More time needed before U.S., Canada border can open: PM Trudeau
OTTAWA -- Canada is still a ways out from lifting border restrictions with the U.S., says Prime Minister Justin Trudeau, as the country recorded its worst day of the outbreak so far.
Trudeau says there is a "significant amount of time still before we can talk about loosening such restrictions," while reassuring there remains a good deal of collaboration and cohesion with the U.S. in their response to COVID-19.
On Wednesday, U.S. President Donald Trump indicated there could be a loosening of measures soon rather than later at the border, stating that "Canada is doing well."
"Our relationship with Canada is very good -- we'll talk about that. It will be one of the early borders to be released," the president said during a press briefing in Washington. "Canada's doing well, we're doing well -- so we'll see."
Trump unveiled a three-stage plan on Thursday for reopening the U.S economy that includes guidance for areas with low transmission of the virus and tougher measures for hard-hit regions. U.S. officials acknowledged that some physical distancing measures may need to be enforced until the end of 2020.
It's been nearly a month since the two countries negotiated their 30-day agreement that exempted the flow of trade and commerce, as well as vital health-care workers like nurses who live and work on opposite sides of the border. That agreement is due to expire by Tuesday.
Thursday marked Canada’s worst day so far since the outbreak began, with 1,727 new cases and 185 deaths. In total, 1,195 people in Canada have died from COVID-19 and 30,106 have been infected, with 9,729 recoveries.
Sources tell CTV News that the Canadian government is prepared to keep the current arrangement in place for at least several more weeks.
Prior to Trudeau’s address on Thursday morning, the prime minister joined a call with his G7 counterparts to discuss the global response to the pandemic.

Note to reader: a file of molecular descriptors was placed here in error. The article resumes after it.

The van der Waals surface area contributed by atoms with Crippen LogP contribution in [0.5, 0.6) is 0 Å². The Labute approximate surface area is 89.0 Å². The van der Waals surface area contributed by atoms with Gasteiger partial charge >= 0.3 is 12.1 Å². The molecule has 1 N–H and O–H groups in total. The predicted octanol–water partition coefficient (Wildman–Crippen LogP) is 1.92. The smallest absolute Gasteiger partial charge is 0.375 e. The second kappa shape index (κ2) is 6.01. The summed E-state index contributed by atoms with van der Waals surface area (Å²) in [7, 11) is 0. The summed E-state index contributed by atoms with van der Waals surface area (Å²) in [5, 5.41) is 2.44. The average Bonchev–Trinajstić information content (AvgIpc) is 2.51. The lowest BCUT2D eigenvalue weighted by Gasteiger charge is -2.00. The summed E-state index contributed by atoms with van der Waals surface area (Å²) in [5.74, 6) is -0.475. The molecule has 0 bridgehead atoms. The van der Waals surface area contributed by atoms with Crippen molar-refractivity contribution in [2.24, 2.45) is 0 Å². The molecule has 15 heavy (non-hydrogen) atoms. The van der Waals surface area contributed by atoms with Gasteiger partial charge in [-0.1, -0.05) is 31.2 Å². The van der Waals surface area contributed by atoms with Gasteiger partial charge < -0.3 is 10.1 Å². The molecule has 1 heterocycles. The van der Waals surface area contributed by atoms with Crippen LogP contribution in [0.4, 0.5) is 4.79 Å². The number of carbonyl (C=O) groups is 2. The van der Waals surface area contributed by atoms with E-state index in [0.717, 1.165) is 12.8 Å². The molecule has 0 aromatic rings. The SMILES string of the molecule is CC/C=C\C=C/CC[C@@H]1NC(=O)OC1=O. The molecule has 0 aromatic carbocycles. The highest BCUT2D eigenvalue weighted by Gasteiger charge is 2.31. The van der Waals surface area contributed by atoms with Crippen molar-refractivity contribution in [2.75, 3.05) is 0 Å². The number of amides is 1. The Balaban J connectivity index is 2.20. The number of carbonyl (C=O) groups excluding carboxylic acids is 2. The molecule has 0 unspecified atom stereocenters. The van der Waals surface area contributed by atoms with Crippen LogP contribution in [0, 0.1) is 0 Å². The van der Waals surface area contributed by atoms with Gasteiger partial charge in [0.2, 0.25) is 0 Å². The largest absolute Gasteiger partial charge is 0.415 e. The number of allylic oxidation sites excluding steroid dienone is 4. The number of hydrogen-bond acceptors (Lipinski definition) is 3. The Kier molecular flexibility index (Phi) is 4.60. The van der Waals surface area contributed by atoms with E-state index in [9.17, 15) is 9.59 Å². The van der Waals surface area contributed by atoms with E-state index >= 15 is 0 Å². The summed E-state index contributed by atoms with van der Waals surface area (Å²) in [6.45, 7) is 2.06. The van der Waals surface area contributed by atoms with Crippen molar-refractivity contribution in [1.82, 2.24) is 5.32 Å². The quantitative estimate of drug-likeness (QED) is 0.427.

"We all remain committed to doing whatever it takes to help people and our economies rebound after this crisis. We're working together to support international efforts to develop a vaccine, expand treatment, expand testing and ensure that critical medical supplies get to the frontlines," said Trudeau.
Trudeau said his team is having conversations with the White House "all the time" about the two countries’ coordinated response and their shared friendship, but at this time those talks don’t include easing border constraints.
Deputy Prime Minister Chrystia Freeland said on Thursday that the decision of when to lift restrictions will not be made unilaterally by the U.S.
"Decisions about Canada’s border are taken by Canadians, full stop. When it comes to easing border restrictions of all kinds our government will only do that when it is appropriate and when it is not a risk to the health and security of Canadians."
When asked about the exchange, Ontario Premier Doug Ford – who has spoken out against the Trump administration when they called on manufacturing powerhouse 3M to withhold N95 exports to Canada, a decision that was later withdrawn – said the prime minister should have been more firm in his response.
"Trudeau should say no right away," Ford said Thursday. "Until we have this under containment, we need to have our borders closed."
The NAFTA Advisory Council continues to meet regularly to discuss border issues related to COVID-19. Rona Ambrose, a member of the council and the former interim leader of the Conservative Party, said in an interview on CTV’s Power Play on Thursday while Canada should "never underestimate" the pressure applied by Trump, she is comforted so far by the government’s response.
"We are a sovereign country and we need those decisions around border restrictions being lifted in our own best interest, and I’m sure there are many discussions going on behind the scenes with the U.S. to make sure that that happens in a way that is staggered, measured, and appropriate."
With files from The Canadian Press and CTVNews.ca's Graham Slaughter